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“I buy on the assumption that they could close the market the next day and not reopen it for five years.”

— Warren Buffett

The Warren Buffett investment philosophy calls for a long-term investment horizon, where a five year holding period, or even longer, would fit right into the strategy. How would such a strategy have worked out for an investment into Occidental Petroleum Corp (NYSE: OXY)? Today, we examine the outcome of a five year investment into the stock back in 2016.

Start date: 05/20/2016


End date: 05/19/2021
Start price/share: $74.96
End price/share: $25.07
Starting shares: 133.40
Ending shares: 171.75
Dividends reinvested/share: $12.40
Total return: -56.94%
Average annual return: -15.51%
Starting investment: $10,000.00
Ending investment: $4,305.53

The above analysis shows the five year investment result worked out poorly, with an annualized rate of return of -15.51%. This would have turned a $10K investment made 5 years ago into $4,305.53 today (as of 05/19/2021). On a total return basis, that’s a result of -56.94% (something to think about: how might OXY shares perform over the next 5 years?). [These numbers were computed with the Dividend Channel DRIP Returns Calculator.]

Notice that Occidental Petroleum Corp paid investors a total of $12.40/share in dividends over the 5 holding period, marking a second component of the total return beyond share price change alone. Much like watering a tree, reinvesting dividends can help an investment to grow over time — for the above calculations we assume dividend reinvestment (and for this exercise the closing price on ex-date is used for the reinvestment of a given dividend).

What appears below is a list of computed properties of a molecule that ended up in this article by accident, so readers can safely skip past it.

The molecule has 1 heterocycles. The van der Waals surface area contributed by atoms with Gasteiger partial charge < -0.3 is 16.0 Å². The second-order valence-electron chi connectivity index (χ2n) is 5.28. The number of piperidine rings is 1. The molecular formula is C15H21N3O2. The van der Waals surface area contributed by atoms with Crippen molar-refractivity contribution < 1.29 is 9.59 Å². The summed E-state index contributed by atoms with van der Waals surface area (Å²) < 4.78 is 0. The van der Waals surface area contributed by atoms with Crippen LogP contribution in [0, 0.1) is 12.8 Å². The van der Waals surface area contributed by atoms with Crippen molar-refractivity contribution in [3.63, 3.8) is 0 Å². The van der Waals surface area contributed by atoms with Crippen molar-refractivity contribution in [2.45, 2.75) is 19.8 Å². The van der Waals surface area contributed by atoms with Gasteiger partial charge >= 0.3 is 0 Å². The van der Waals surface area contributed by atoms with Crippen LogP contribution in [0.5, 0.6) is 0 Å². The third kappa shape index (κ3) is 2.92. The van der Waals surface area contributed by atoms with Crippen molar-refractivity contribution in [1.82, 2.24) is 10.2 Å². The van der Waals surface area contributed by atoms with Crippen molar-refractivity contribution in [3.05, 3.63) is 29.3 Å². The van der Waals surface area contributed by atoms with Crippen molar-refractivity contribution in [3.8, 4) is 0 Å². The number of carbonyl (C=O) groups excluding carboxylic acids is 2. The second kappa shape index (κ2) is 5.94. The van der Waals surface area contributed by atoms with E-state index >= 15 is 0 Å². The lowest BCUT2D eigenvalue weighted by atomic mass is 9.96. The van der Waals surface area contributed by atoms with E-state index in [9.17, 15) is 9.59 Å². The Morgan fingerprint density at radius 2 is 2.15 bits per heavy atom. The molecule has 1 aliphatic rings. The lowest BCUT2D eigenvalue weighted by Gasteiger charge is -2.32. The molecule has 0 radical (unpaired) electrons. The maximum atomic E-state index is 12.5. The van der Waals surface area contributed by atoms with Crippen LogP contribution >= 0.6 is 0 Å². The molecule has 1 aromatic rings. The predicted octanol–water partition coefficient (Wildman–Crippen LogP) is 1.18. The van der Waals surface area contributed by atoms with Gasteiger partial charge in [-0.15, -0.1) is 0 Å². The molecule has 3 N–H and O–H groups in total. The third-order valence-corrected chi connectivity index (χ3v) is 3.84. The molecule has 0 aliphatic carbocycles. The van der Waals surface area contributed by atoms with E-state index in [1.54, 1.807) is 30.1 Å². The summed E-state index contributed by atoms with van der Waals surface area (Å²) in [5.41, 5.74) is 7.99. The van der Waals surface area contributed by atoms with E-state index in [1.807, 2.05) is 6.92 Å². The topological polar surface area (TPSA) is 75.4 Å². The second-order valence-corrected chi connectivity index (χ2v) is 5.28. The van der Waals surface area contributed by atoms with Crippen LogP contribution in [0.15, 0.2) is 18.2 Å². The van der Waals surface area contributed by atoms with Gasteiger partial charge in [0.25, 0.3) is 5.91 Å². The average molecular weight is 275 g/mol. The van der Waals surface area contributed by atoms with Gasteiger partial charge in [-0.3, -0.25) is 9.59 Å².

Based upon the most recent annualized dividend rate of .04/share, we calculate that OXY has a current yield of approximately 0.16%. Another interesting datapoint we can examine is ‘yield on cost’ — in other words, we can express the current annualized dividend of .04 against the original $74.96/share purchase price. This works out to a yield on cost of 0.21%.

One more piece of investment wisdom to leave you with:
“October is one of the peculiarly dangerous months to speculate in stocks. The others are July, January, September, April, November, May, March, June, December, August and February.” — Mark Twain